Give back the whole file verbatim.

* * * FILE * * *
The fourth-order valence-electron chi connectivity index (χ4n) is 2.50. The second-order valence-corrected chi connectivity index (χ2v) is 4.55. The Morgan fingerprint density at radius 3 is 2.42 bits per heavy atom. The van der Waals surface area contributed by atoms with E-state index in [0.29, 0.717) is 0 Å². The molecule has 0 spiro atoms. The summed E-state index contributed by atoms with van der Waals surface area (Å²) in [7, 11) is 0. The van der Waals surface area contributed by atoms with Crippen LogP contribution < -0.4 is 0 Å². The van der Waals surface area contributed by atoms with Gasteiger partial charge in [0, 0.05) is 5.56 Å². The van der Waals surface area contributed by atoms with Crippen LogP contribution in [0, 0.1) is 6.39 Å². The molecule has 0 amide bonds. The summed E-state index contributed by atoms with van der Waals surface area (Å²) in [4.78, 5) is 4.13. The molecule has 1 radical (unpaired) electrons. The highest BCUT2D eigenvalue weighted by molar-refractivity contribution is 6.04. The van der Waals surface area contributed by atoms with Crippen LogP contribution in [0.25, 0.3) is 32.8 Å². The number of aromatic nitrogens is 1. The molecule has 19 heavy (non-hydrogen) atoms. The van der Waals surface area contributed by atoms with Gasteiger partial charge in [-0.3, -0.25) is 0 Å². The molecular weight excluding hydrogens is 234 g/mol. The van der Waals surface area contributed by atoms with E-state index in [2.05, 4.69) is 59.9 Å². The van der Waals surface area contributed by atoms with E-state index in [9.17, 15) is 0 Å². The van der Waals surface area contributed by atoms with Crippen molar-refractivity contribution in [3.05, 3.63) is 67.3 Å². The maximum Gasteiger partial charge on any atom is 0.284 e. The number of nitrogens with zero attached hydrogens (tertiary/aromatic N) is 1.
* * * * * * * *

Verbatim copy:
The fourth-order valence-electron chi connectivity index (χ4n) is 2.50. The second-order valence-corrected chi connectivity index (χ2v) is 4.55. The Morgan fingerprint density at radius 3 is 2.42 bits per heavy atom. The van der Waals surface area contributed by atoms with E-state index in [0.29, 0.717) is 0 Å². The molecule has 0 spiro atoms. The summed E-state index contributed by atoms with van der Waals surface area (Å²) in [7, 11) is 0. The van der Waals surface area contributed by atoms with Crippen LogP contribution < -0.4 is 0 Å². The van der Waals surface area contributed by atoms with Gasteiger partial charge in [0, 0.05) is 5.56 Å². The van der Waals surface area contributed by atoms with Crippen LogP contribution in [0, 0.1) is 6.39 Å². The molecule has 0 amide bonds. The summed E-state index contributed by atoms with van der Waals surface area (Å²) in [4.78, 5) is 4.13. The molecule has 1 radical (unpaired) electrons. The highest BCUT2D eigenvalue weighted by molar-refractivity contribution is 6.04. The van der Waals surface area contributed by atoms with Crippen LogP contribution in [0.25, 0.3) is 32.8 Å². The number of aromatic nitrogens is 1. The molecule has 19 heavy (non-hydrogen) atoms. The van der Waals surface area contributed by atoms with Gasteiger partial charge in [-0.3, -0.25) is 0 Å². The molecular weight excluding hydrogens is 234 g/mol. The van der Waals surface area contributed by atoms with E-state index in [2.05, 4.69) is 59.9 Å². The van der Waals surface area contributed by atoms with E-state index in [9.17, 15) is 0 Å². The van der Waals surface area contributed by atoms with Crippen molar-refractivity contribution in [3.05, 3.63) is 67.3 Å². The maximum Gasteiger partial charge on any atom is 0.284 e. The number of nitrogens with zero attached hydrogens (tertiary/aromatic N) is 1.